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Journal Article


Azuine RE, Singh GK. J. Sch. Health 2019; 89(4): 267-278.


Office of Health Equity, Health Resources and Services Administration, US Department of Health and Human Services, 5600 Fishers Lane, Room 13N42, Rockville, MD 20857.


(Copyright © 2019, American School Health Association, Publisher John Wiley and Sons)






BACKGROUND: Ensuring the optimum development of all children and their attainment of age-appropriate educational outcomes is of great interest to public health researchers and professionals. Bullying and mentoring have opposite effects on child development and educational attainment. Mentoring exerts protective effects on youths against risky behaviors; however, the protective effects of community-oriented natural or informal mentoring on educational outcomes and bullying are largely underexplored. We examine associations between mentoring, bullying, and educational outcomes among US school-aged children 6-17 years.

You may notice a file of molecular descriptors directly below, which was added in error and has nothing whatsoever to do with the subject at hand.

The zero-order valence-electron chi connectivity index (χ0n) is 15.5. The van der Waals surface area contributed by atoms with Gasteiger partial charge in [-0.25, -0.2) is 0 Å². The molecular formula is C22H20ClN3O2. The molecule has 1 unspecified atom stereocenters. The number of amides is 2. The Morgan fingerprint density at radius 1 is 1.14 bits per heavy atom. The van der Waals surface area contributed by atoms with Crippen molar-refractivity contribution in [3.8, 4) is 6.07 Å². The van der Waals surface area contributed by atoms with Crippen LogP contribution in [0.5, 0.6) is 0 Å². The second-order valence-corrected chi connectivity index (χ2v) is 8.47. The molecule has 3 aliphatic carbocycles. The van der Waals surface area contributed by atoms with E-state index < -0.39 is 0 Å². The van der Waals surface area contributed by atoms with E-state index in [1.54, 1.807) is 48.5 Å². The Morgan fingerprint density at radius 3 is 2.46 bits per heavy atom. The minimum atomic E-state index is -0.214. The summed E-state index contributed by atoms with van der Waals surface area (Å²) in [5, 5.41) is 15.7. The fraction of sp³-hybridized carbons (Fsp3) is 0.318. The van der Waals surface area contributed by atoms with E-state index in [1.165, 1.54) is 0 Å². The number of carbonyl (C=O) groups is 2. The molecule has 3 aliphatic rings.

METHODS: We analyzed the 2011-2012 National Survey of Children's Health (N = 65,593) to estimate prevalence and odds of repeating a grade in school, lower school engagement, and bullying perpetration according to mentoring receipt and sociodemographic characteristics.

RESULTS: Overall, 5.4% of US school-aged children without a mentor perpetrated bullying against other children; 11.4% repeated more than one grade in school; and 23.0% had low school engagement. Children without mentors had 2.1 and 1.3 times higher adjusted odds, respectively, of bullying other children and low school engagement than those with mentors. Proportion of children who bullied others or repeated grades was higher among minority children.

CONCLUSIONS: Findings indicate that mentoring may be a pathway for providing programs that prevent bullying and improve educational outcomes among school-aged children.

Published 2019. This article is a U.S. Government work and is in the public domain in the USA.

Language: en


National Survey of Children's Health; United States; bullying; educational outcomes; mentoring; school engagement; school-aged children


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